Free initial stage of Family Tree Research

During estate administration, it’s crucial that only entitled people receive their rightful inheritance to avoid misdistribution and future claims against the estate. On intestacy, it is highly advisable to reconstruct a family tree to ensure all entitled people are included and unentitled people are excluded.

When determining the fees associated with a genealogy project, there are several things to consider; this includes the size of the family and if anyone has moved overseas, which is often unknown at the outset.

Title Research’s approach to quoting aims to provide clients with the most accurate advice. As part of their free Research Assessment Report*, they may need to determine how large one or both sides of a family tree will be or ensure that there are no missing or otherwise unknown relatives. With this information, they can estimate how many hours of research it may take to resolve the issue and provide an accurate quote.

To learn more about Title Research’s Family Tree Reconstruction service, including their free, initial stage of research, click the button below:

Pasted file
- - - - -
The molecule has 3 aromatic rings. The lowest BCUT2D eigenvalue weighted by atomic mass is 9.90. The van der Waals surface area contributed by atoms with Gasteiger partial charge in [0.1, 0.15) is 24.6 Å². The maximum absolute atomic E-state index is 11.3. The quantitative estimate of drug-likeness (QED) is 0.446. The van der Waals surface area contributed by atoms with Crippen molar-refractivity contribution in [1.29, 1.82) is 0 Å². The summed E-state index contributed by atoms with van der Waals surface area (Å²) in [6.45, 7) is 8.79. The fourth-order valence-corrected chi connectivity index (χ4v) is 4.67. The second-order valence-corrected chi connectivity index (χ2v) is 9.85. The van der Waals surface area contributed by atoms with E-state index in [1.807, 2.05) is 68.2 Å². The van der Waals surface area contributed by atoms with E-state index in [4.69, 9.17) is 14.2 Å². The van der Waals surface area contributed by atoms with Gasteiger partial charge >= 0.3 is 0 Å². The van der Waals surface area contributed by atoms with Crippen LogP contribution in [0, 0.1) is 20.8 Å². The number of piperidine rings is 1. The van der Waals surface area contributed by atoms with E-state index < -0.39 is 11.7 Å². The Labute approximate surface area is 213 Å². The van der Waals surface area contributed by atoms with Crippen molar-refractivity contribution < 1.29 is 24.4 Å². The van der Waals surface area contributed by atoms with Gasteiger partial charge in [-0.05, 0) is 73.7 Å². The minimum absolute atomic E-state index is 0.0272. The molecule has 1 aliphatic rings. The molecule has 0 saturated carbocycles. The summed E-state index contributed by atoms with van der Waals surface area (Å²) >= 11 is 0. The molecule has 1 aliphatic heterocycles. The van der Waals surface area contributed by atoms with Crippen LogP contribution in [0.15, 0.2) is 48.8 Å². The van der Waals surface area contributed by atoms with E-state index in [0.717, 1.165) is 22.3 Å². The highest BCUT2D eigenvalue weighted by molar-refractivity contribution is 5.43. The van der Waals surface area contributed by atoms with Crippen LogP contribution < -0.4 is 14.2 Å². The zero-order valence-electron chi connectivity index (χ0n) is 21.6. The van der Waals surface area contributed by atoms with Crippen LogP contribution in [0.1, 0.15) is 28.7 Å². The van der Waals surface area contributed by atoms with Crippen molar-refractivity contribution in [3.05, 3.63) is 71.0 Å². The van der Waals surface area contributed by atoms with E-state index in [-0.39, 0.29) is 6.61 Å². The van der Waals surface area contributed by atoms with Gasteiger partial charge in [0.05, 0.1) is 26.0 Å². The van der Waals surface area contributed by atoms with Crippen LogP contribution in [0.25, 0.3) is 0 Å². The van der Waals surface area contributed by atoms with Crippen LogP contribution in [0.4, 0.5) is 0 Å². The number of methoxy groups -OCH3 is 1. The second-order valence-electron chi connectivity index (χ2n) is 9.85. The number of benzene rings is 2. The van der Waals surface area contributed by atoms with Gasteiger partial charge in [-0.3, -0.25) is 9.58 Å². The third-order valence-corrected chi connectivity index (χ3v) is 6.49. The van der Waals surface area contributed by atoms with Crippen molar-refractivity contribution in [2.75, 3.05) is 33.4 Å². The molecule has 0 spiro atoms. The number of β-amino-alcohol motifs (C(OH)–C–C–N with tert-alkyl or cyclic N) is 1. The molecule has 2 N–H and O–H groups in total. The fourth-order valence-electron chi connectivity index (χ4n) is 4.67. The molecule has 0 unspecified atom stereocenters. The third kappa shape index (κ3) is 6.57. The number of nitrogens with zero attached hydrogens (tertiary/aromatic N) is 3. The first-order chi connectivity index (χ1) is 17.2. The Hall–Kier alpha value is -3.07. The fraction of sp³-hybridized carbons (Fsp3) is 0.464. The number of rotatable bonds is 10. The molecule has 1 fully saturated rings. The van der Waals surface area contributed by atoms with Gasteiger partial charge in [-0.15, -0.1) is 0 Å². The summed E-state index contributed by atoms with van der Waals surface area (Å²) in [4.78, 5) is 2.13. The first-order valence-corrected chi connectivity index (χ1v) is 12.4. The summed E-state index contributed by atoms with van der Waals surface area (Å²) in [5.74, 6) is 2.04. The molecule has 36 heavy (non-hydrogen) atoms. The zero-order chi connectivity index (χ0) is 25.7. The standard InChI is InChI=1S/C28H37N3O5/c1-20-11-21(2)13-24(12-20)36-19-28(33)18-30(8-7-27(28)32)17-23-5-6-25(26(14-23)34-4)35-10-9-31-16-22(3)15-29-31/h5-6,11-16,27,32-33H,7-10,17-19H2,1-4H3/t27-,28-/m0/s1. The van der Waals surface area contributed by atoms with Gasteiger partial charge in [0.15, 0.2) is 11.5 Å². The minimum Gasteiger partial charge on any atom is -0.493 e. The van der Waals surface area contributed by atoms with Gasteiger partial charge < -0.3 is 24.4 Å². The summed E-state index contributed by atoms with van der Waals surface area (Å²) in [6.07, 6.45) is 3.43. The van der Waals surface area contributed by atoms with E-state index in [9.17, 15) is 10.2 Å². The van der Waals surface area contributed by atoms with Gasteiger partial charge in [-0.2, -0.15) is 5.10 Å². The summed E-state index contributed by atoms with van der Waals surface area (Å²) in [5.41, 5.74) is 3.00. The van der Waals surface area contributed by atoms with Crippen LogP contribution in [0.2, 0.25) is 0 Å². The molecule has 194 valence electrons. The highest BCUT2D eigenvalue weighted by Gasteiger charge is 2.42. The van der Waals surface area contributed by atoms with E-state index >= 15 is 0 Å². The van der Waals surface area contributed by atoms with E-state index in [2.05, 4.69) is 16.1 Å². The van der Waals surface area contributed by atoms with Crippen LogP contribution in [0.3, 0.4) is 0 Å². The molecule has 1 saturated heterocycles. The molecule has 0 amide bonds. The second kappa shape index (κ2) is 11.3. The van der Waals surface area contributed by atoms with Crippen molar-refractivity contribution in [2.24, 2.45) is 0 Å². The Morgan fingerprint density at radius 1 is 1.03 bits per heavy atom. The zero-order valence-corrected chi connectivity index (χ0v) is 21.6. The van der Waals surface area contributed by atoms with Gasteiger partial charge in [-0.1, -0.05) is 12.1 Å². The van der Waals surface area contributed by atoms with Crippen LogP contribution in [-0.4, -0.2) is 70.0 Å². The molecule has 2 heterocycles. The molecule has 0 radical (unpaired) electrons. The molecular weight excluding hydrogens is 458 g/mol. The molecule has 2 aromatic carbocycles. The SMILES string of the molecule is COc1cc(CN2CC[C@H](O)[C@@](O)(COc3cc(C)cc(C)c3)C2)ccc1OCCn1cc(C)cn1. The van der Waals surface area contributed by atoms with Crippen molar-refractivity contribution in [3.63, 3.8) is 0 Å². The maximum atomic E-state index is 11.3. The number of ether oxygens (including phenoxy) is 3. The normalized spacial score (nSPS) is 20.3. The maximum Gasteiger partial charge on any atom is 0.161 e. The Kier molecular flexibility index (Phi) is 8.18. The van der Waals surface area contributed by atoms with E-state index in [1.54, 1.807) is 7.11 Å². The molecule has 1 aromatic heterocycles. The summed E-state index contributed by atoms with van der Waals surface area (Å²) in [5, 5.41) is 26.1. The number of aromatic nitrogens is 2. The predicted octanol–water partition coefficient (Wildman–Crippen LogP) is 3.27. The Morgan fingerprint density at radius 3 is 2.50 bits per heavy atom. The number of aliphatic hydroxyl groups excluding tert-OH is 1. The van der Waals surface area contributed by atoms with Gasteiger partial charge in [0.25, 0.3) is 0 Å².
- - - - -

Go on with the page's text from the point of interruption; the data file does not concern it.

Learn more about Title Research’s Family Tree Reconstruction service.

*Please note, Title Research will need to assess the family information you have available to confirm whether a free initial stage of research is possible.

Title Research provides a range of genealogical research and asset repatriation services for legal professionals. Their services are designed to streamline the estate administration process, take the effort out of locating the correct people or assets, and mitigate the risk of future disputes or complications. If you have any questions about genealogical research, asset repatriation, or how you can work with Title Research, call them on 0345 87 27 600 or email info@titleresearch.com.

This article was submitted to be published by Title Research as part of their advertising agreement with Today’s Wills and Probate. The views expressed in this article are those of the submitter and not those of Today’s Wills and Probate.

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